Firms capitalize on tri-state’s lack of assisted-living communities

TRD New York /
May.May 09, 2011 11:10 AM

Not only does the New York-metro area have the second-fewest available assisted-living units in the country, but the number of units have grown at a glacial 3 percent rate, far below the national average of 7.4 percent, according to a National Investment Center for the Seniors Housing & Care Industry report cited by the Wall Street Journal. As a result, some of the companies that have invested in assisted-living in the region are experiencing large returns. For example, Maplewood Communities bought a failed nursing home in Danbury, Conn. for $11.5 million in 2004, converted into an assisted-living community with rents between $4,700 and $4,900 per month, and now earns $1.5 million in annual income, bringing the development’s estimated value to $18 million, according to company head Greg Smith. Since that purchase, Smith has built two other communities and has 225 more units under development in the region. He said his company hopes to develop 15 to 25 assisted-living communities when all is said and done. Other large owners of local assisted-living communities include Benchmark Senior Living, which owns 15 Connecticut facilities and is expanding into New York, New Jersey and New England. Meanwhile, the Journal noted that the biggest real estate mergers in the country this year, including Venta’s $5.8 billion acquisition of Nationwide Health Properties in February, involved health-care landlords looking to expand their nationwide senior housing portfolio. [WSJ]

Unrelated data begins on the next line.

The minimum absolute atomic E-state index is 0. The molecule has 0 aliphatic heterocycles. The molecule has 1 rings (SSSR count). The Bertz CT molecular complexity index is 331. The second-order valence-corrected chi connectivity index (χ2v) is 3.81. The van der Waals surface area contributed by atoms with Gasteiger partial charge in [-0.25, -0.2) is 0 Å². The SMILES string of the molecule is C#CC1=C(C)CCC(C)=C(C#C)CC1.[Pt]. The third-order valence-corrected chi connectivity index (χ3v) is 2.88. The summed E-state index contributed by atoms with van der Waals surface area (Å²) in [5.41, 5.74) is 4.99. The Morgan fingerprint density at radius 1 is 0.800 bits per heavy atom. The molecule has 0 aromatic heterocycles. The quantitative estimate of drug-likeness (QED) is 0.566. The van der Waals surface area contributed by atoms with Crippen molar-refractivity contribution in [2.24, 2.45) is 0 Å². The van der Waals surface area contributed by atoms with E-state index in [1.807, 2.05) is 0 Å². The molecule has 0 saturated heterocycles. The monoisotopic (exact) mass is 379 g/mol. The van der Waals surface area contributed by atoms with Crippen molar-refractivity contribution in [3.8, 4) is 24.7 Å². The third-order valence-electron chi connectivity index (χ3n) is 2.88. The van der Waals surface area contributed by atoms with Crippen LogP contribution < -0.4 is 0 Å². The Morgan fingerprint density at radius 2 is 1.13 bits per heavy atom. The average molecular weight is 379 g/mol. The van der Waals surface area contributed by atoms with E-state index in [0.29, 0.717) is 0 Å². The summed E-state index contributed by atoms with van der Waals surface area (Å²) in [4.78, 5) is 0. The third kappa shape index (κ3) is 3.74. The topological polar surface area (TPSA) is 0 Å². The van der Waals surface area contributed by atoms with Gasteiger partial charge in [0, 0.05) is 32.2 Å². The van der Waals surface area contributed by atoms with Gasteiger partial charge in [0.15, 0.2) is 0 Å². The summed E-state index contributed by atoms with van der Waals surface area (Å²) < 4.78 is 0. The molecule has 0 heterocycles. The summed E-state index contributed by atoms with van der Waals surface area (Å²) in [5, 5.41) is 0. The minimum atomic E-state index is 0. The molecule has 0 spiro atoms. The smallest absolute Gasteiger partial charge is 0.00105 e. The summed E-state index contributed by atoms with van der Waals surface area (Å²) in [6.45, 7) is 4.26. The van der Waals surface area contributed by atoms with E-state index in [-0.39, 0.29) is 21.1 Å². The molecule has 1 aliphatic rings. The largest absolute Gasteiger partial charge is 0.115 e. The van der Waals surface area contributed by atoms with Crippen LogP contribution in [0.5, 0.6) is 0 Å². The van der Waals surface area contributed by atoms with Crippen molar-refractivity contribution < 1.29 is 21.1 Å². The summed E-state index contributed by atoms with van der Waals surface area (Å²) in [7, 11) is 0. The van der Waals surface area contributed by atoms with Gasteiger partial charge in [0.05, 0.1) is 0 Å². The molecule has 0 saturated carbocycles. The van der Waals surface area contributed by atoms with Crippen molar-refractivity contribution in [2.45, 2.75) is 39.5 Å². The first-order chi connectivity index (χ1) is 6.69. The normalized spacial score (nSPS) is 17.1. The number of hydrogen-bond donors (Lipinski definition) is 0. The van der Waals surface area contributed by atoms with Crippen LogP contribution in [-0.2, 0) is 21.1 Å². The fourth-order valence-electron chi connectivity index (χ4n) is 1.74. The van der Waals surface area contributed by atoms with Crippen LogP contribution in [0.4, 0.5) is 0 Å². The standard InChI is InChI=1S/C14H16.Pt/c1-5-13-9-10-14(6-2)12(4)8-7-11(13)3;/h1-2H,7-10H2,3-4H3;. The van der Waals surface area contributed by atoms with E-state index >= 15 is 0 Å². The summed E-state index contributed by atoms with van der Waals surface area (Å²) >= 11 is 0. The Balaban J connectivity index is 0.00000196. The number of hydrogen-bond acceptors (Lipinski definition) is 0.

Related Articles

(Image by Wolfgang & Hite via Dezeen)

Hudson Yards megadevelopment inspires a new line of sex toys

Cammeby's International Group founder Rubin Schron and, from top: 194-05 67th Avenue, 189-15 73rd Avenue and 64-05 186th Lane (Credit: Google Maps)

Ruby Schron lands $500M refi for sprawling Queens apartment portfolio

Wendy Silverstein (Credit: Getty Images)

Wendy Silverstein, co-head of WeWork’s real-estate fund, is out

220 Central Park South and Richard Leibovitch, co-founder of Arel Capital (Credit: Arel Capital)

Richard Leibovitch wants $10M more for the 220 Central Park South home he bought a year ago

From left: 1578 Union Street in Brooklyn, Daniel Melamed (inset) and Eric Schneiderman (Credit: Google Maps, Getty Images, Facebook)

Overzealous investigators went too far in pursuit of Brooklyn landlord, appellate court rules

The U.S. is short 3.8 million new homes

US is short nearly 4M new homes: report

Governor Andrew Cuomo outlines strategies for the 2021 New York Budget (Credit: Flickr)

Cuomo spares real estate in plan to close $6B budget gap

Meryl Streep and 92 Laight Street (Credit: Getty Images and Google Maps)

Meryl Streep parts with Tribeca PH for $15.8M